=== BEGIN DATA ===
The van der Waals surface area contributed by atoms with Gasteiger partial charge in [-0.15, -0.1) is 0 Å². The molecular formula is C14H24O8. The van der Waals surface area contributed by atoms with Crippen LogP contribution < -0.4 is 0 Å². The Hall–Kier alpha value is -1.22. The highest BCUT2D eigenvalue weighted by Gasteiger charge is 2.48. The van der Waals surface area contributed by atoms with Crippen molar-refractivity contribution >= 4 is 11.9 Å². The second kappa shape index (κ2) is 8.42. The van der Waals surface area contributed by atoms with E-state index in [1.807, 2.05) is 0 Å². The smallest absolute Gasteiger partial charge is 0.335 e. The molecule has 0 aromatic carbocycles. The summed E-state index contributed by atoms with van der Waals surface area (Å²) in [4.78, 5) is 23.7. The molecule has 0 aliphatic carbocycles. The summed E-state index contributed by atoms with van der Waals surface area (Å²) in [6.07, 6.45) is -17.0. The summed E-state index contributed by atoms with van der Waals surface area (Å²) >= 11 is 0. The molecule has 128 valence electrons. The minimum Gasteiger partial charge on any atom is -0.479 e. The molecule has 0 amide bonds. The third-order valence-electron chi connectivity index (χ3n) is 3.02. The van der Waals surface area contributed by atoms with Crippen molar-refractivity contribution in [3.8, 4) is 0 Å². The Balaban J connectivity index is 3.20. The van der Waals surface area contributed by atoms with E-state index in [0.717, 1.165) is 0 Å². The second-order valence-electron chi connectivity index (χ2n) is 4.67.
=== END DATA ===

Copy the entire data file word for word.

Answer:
The van der Waals surface area contributed by atoms with Gasteiger partial charge in [-0.15, -0.1) is 0 Å². The molecular formula is C14H24O8. The van der Waals surface area contributed by atoms with Crippen LogP contribution < -0.4 is 0 Å². The Hall–Kier alpha value is -1.22. The highest BCUT2D eigenvalue weighted by Gasteiger charge is 2.48. The van der Waals surface area contributed by atoms with Crippen molar-refractivity contribution >= 4 is 11.9 Å². The second kappa shape index (κ2) is 8.42. The van der Waals surface area contributed by atoms with E-state index in [1.807, 2.05) is 0 Å². The smallest absolute Gasteiger partial charge is 0.335 e. The molecule has 0 aromatic carbocycles. The summed E-state index contributed by atoms with van der Waals surface area (Å²) in [4.78, 5) is 23.7. The molecule has 0 aliphatic carbocycles. The summed E-state index contributed by atoms with van der Waals surface area (Å²) in [6.07, 6.45) is -17.0. The summed E-state index contributed by atoms with van der Waals surface area (Å²) >= 11 is 0. The molecule has 128 valence electrons. The minimum Gasteiger partial charge on any atom is -0.479 e. The molecule has 0 amide bonds. The third-order valence-electron chi connectivity index (χ3n) is 3.02. The van der Waals surface area contributed by atoms with Crippen molar-refractivity contribution in [3.8, 4) is 0 Å². The Balaban J connectivity index is 3.20. The van der Waals surface area contributed by atoms with E-state index in [0.717, 1.165) is 0 Å². The second-order valence-electron chi connectivity index (χ2n) is 4.67.